The open parkland around Nachi stretched away in all directions. Other cars came and passed. Had no one else heard the terrible news?

When I finally got myself home and told my family, my three-year-old son, Ike, screamed: ‘Daddy don’t let him die!’ Ike and Christopher had been special pals. When Christopher came to the house the boy would climb on his knees, seize hold of his fingers and strive with all his power to break them while Christopher would moan in pretended agony. ‘Children are wicked little devils,’ he would say to us over the little fellow’s head, and let out more cries of feigned pain.

In the years since the war, Okigbo has become an icon to writers throughout the continent: venerated, enmeshed in myth, his death a striking example of the great tragedy of the war. Achebe almost died too. Before the war started, when Igbo people were under siege in Lagos, soldiers raided his house and only just missed him. Later, his home and his office were bombed, and later still the Biafran army set up an armoury in his porch overnight; his family woke to the sound of shelling and knew it was time to flee. His story is a story of near-misses, of deep scars left by what could have been. After an air raid in Enugu at the beginning of the war, Achebe stares at the ruins of what had been the office of Citadel Press, a publishing company he had started with Okigbo, and thinks: ‘Having had a few too many homes and offices bombed, I walked away from the site and from publishing for ever.’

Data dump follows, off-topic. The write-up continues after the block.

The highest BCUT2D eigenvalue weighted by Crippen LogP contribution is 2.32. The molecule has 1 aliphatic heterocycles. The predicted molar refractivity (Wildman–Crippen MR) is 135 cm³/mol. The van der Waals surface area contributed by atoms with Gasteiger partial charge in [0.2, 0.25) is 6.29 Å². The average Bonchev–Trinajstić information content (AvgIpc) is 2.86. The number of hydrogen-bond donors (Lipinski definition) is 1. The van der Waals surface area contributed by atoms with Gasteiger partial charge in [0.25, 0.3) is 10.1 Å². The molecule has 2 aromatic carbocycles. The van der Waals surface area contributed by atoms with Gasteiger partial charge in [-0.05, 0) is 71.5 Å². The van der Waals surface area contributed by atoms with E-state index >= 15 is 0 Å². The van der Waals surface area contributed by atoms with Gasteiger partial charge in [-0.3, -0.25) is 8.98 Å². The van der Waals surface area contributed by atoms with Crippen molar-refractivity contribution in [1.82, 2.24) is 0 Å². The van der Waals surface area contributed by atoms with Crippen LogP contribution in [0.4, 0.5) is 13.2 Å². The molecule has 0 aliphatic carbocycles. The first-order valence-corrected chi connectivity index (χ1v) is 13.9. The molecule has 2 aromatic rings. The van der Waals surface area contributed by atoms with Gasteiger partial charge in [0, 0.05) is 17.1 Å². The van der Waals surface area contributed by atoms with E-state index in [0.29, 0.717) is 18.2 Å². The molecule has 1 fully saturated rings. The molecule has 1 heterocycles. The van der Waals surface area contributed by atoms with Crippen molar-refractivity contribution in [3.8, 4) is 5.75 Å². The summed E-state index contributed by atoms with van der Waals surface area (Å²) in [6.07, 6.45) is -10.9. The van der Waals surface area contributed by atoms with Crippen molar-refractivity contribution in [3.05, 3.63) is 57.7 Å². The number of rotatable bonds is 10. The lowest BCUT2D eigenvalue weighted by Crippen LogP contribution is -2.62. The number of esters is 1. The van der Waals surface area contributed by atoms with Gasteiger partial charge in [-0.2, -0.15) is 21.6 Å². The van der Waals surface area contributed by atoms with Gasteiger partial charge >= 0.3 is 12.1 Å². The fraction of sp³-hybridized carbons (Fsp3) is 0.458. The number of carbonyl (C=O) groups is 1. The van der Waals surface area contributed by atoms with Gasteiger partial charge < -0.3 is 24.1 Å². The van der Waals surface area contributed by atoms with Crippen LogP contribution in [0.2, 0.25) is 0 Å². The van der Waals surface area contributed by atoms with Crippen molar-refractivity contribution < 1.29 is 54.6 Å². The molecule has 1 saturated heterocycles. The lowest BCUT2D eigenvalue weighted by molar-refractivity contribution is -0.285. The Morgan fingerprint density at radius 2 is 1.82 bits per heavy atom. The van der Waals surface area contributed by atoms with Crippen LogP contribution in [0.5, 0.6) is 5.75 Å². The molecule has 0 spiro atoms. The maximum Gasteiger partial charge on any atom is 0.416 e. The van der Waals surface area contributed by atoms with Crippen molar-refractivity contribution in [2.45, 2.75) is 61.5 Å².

Achebe is the most widely read African author in the world, and was already a known and respected writer in 1967, when he joined the Biafran war effort. He served as an ambassador for Biafra, travelling to different countries to raise support for the beleaguered nation, and participating in various committees, one of which came up with the Ahiara declaration, a moving if starry-eyed document that was the new nation’s intellectual foundation. He has written poems and short stories about Biafra –Girls at War (1972) is a magnificent collection of stories set there. But many have waited and hoped for a memoir, for his personal take on a contested history. Now at last he has written it. Although it is subtitled ‘A Personal History of Biafra’, There Was A Country is striking for not being very personal in its account of the war. Instead it is a Nigerian nationalist lament for the failure of the giant that never was; Achebe is mourning Nigeria’s failures, the greatest and most devastating of which was Biafra.